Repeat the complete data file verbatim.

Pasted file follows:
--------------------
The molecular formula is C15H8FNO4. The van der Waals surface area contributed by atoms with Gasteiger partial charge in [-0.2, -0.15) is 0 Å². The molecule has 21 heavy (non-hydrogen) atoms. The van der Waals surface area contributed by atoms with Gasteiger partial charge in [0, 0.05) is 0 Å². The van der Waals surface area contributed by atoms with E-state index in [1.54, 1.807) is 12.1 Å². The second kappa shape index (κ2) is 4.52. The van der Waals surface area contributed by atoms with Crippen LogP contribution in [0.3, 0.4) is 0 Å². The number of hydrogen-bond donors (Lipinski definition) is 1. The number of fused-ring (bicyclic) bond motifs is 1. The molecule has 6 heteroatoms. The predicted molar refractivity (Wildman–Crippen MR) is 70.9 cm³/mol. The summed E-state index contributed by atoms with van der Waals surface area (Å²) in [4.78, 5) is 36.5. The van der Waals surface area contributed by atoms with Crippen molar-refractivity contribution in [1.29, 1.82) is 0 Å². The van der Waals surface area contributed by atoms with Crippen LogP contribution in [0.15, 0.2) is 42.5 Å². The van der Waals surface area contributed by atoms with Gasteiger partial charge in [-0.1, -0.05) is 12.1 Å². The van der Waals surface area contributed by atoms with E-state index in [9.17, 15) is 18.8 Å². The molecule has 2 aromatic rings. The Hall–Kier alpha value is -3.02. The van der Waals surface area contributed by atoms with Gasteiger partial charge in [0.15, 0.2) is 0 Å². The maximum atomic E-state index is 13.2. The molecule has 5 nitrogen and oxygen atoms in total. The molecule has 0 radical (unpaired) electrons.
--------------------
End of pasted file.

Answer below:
The molecular formula is C15H8FNO4. The van der Waals surface area contributed by atoms with Gasteiger partial charge in [-0.2, -0.15) is 0 Å². The molecule has 21 heavy (non-hydrogen) atoms. The van der Waals surface area contributed by atoms with Gasteiger partial charge in [0, 0.05) is 0 Å². The van der Waals surface area contributed by atoms with E-state index in [1.54, 1.807) is 12.1 Å². The second kappa shape index (κ2) is 4.52. The van der Waals surface area contributed by atoms with Crippen LogP contribution in [0.3, 0.4) is 0 Å². The number of hydrogen-bond donors (Lipinski definition) is 1. The number of fused-ring (bicyclic) bond motifs is 1. The molecule has 6 heteroatoms. The predicted molar refractivity (Wildman–Crippen MR) is 70.9 cm³/mol. The summed E-state index contributed by atoms with van der Waals surface area (Å²) in [4.78, 5) is 36.5. The van der Waals surface area contributed by atoms with Crippen molar-refractivity contribution in [1.29, 1.82) is 0 Å². The van der Waals surface area contributed by atoms with Crippen LogP contribution in [0.15, 0.2) is 42.5 Å². The van der Waals surface area contributed by atoms with Gasteiger partial charge in [-0.1, -0.05) is 12.1 Å². The van der Waals surface area contributed by atoms with E-state index in [9.17, 15) is 18.8 Å². The molecule has 2 aromatic rings. The Hall–Kier alpha value is -3.02. The van der Waals surface area contributed by atoms with Gasteiger partial charge in [0.15, 0.2) is 0 Å². The maximum atomic E-state index is 13.2. The molecule has 5 nitrogen and oxygen atoms in total. The molecule has 0 radical (unpaired) electrons.